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Further steps ahead for self-driving busses


The year 2018 starts with good news for self-driving busses. The Swedish edition of The Local reported recently that the Swedish Transport Authority has given a green light for the first driverless bus line in Scandinavia. The bus will cover a 1.5km stretch of public roads in Northern Stockholm and transport 12 passengers at a speed of up to 20 km/h. The company servicing the line expects to start business in mid-January already. The Transport Agency is currently processing another seven applications for self-driving trials, and more applications are expected in 2018.

The Dutch city of Capelle aan de Ijssel is even further than that. In late December 2017, it was announced that the 2getthere company will expand its shuttle network in the Rotterdam region. The company’s ParkShuttle is the first urban driverless vehicle system in the Netherlands and has been operational since 1999. In the 17 years that have passed, more than six million passengers have used the system, which links a metro station and a business park. According to a common agreement, there will be six further driverless shuttles, which operate on roads with manual traffic. The city’s transport authority expects an increase of 20% in passenger numbers over time.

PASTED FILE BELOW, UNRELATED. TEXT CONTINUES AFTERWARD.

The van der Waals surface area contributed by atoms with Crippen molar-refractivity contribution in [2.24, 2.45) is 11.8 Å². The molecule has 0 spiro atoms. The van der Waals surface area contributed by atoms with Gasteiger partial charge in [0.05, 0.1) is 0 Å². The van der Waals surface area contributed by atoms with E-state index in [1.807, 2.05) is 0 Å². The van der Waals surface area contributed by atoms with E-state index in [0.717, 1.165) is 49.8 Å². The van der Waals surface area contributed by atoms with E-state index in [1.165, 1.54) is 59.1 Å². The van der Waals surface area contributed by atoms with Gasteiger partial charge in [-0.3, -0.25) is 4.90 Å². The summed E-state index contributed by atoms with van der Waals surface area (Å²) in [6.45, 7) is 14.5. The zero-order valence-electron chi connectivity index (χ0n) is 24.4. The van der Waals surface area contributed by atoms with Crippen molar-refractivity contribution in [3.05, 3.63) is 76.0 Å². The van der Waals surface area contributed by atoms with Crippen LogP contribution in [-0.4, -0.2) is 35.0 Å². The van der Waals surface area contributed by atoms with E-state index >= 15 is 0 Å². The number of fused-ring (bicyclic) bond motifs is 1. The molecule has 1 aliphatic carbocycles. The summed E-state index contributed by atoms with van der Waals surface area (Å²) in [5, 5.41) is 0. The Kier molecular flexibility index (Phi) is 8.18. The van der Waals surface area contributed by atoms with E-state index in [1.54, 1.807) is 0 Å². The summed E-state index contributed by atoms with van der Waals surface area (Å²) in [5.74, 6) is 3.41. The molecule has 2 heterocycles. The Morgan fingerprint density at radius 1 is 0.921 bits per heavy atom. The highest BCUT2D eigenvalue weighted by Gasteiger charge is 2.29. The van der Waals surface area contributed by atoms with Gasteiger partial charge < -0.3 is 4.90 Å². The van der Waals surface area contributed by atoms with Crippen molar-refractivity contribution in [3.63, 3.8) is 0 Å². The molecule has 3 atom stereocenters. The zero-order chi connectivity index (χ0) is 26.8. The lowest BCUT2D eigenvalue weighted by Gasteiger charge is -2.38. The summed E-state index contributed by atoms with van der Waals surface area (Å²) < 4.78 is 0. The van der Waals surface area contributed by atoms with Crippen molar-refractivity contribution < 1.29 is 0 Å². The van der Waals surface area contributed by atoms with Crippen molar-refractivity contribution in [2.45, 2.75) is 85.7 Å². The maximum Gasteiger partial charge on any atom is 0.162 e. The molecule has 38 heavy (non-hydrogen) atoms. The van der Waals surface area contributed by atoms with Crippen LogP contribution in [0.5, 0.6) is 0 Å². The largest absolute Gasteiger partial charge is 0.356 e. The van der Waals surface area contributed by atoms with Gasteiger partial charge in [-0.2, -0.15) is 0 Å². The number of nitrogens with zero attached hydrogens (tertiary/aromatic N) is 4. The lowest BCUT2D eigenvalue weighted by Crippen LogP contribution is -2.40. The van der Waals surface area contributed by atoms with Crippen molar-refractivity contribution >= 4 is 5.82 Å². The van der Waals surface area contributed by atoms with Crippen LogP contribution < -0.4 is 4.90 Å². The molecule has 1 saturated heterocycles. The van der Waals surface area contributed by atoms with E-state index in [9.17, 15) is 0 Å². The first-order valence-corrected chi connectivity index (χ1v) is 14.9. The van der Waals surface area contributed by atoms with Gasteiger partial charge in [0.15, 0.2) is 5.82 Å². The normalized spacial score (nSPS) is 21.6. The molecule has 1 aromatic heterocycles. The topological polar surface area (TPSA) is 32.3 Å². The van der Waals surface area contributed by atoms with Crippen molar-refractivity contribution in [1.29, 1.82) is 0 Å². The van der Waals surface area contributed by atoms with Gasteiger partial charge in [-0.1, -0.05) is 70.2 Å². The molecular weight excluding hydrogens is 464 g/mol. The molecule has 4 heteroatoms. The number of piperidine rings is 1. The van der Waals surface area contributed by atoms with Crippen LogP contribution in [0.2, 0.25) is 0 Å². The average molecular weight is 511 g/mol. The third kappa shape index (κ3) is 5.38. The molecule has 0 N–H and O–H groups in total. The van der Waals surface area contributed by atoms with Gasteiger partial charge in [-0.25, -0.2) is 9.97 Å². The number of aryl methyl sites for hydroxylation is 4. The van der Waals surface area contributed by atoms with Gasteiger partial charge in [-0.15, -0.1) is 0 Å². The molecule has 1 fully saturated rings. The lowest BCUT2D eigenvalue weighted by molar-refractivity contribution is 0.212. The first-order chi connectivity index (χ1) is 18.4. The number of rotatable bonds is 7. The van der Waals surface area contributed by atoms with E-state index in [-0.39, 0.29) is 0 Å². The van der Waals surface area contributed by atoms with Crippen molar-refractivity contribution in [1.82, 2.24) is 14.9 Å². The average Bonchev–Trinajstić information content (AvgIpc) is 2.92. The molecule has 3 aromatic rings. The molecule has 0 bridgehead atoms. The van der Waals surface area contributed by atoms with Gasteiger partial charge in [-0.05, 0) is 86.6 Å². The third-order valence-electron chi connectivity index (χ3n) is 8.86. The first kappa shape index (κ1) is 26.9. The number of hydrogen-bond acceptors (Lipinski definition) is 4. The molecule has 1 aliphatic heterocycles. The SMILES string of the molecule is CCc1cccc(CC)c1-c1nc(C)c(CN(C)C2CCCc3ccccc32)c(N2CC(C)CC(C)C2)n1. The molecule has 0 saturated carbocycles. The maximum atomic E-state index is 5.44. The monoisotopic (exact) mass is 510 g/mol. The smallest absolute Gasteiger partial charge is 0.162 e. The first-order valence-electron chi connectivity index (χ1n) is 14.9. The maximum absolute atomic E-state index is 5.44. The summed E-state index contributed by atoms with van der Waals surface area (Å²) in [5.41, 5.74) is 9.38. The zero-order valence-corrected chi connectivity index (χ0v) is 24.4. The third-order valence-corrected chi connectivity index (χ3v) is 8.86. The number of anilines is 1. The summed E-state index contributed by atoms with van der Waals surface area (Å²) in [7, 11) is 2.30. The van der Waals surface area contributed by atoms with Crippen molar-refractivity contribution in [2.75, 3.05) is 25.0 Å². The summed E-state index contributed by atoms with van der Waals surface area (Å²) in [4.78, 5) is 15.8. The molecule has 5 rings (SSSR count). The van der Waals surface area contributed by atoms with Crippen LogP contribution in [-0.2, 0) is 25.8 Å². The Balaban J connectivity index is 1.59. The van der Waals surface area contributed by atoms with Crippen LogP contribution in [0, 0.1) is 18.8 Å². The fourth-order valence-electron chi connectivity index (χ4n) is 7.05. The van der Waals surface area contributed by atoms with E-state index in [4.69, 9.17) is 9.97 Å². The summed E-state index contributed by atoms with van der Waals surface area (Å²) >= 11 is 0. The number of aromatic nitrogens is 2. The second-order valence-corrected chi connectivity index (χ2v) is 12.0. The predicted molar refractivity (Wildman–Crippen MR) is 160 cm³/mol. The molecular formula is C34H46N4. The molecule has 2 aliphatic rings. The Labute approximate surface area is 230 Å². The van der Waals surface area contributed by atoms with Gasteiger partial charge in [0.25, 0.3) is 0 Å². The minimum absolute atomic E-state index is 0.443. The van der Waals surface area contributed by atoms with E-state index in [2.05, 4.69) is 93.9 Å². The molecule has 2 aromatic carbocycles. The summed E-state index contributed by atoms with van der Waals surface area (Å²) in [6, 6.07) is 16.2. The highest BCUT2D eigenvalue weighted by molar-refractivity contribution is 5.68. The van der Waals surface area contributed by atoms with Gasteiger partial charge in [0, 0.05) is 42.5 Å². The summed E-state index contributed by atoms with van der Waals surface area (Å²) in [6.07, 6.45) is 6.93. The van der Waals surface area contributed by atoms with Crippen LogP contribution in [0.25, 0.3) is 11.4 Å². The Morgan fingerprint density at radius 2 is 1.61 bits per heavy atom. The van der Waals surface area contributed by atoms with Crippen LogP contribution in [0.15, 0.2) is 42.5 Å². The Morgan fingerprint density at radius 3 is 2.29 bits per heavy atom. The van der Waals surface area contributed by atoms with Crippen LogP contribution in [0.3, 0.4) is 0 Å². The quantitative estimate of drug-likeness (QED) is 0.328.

These news indicate that the development of self-driving busses in 2018 will keep pace with 2017, which has seen trials and use cases in numerous places, including Tallinn, Bavaria, and Japan.


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